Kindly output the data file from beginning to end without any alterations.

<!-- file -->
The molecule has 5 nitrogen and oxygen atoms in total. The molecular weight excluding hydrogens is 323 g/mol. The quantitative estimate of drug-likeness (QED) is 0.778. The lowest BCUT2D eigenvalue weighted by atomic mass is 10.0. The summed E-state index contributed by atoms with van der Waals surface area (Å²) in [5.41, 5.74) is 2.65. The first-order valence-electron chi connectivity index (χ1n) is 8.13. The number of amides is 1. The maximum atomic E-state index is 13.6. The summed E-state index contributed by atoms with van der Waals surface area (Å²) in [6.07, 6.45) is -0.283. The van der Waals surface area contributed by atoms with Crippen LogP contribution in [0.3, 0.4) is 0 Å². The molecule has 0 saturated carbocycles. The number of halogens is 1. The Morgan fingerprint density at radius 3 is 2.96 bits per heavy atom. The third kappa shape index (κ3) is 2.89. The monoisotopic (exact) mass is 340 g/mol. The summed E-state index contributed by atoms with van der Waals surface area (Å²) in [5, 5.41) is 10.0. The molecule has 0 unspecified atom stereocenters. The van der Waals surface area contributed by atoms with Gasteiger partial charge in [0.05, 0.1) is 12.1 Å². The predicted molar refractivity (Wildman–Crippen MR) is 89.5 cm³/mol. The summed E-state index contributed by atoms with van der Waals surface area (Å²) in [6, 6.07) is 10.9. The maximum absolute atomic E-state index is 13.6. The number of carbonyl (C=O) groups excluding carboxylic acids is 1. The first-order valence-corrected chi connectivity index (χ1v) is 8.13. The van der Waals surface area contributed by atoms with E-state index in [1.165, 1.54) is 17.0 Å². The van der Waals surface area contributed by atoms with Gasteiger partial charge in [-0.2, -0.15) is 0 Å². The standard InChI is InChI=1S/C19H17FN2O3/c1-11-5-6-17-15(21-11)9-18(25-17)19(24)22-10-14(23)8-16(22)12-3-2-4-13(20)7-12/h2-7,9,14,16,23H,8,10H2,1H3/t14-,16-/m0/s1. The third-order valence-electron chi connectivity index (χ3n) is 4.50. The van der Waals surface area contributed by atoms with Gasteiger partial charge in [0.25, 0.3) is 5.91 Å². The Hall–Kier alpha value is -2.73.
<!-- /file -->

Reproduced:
The molecule has 5 nitrogen and oxygen atoms in total. The molecular weight excluding hydrogens is 323 g/mol. The quantitative estimate of drug-likeness (QED) is 0.778. The lowest BCUT2D eigenvalue weighted by atomic mass is 10.0. The summed E-state index contributed by atoms with van der Waals surface area (Å²) in [5.41, 5.74) is 2.65. The first-order valence-electron chi connectivity index (χ1n) is 8.13. The number of amides is 1. The maximum atomic E-state index is 13.6. The summed E-state index contributed by atoms with van der Waals surface area (Å²) in [6.07, 6.45) is -0.283. The van der Waals surface area contributed by atoms with Crippen LogP contribution in [0.3, 0.4) is 0 Å². The molecule has 0 saturated carbocycles. The number of halogens is 1. The Morgan fingerprint density at radius 3 is 2.96 bits per heavy atom. The third kappa shape index (κ3) is 2.89. The monoisotopic (exact) mass is 340 g/mol. The summed E-state index contributed by atoms with van der Waals surface area (Å²) in [5, 5.41) is 10.0. The molecule has 0 unspecified atom stereocenters. The van der Waals surface area contributed by atoms with Gasteiger partial charge in [0.05, 0.1) is 12.1 Å². The predicted molar refractivity (Wildman–Crippen MR) is 89.5 cm³/mol. The summed E-state index contributed by atoms with van der Waals surface area (Å²) in [6, 6.07) is 10.9. The maximum absolute atomic E-state index is 13.6. The number of carbonyl (C=O) groups excluding carboxylic acids is 1. The first-order valence-corrected chi connectivity index (χ1v) is 8.13. The van der Waals surface area contributed by atoms with E-state index in [1.165, 1.54) is 17.0 Å². The van der Waals surface area contributed by atoms with Gasteiger partial charge in [-0.2, -0.15) is 0 Å². The standard InChI is InChI=1S/C19H17FN2O3/c1-11-5-6-17-15(21-11)9-18(25-17)19(24)22-10-14(23)8-16(22)12-3-2-4-13(20)7-12/h2-7,9,14,16,23H,8,10H2,1H3/t14-,16-/m0/s1. The third-order valence-electron chi connectivity index (χ3n) is 4.50. The van der Waals surface area contributed by atoms with Gasteiger partial charge in [0.25, 0.3) is 5.91 Å². The Hall–Kier alpha value is -2.73.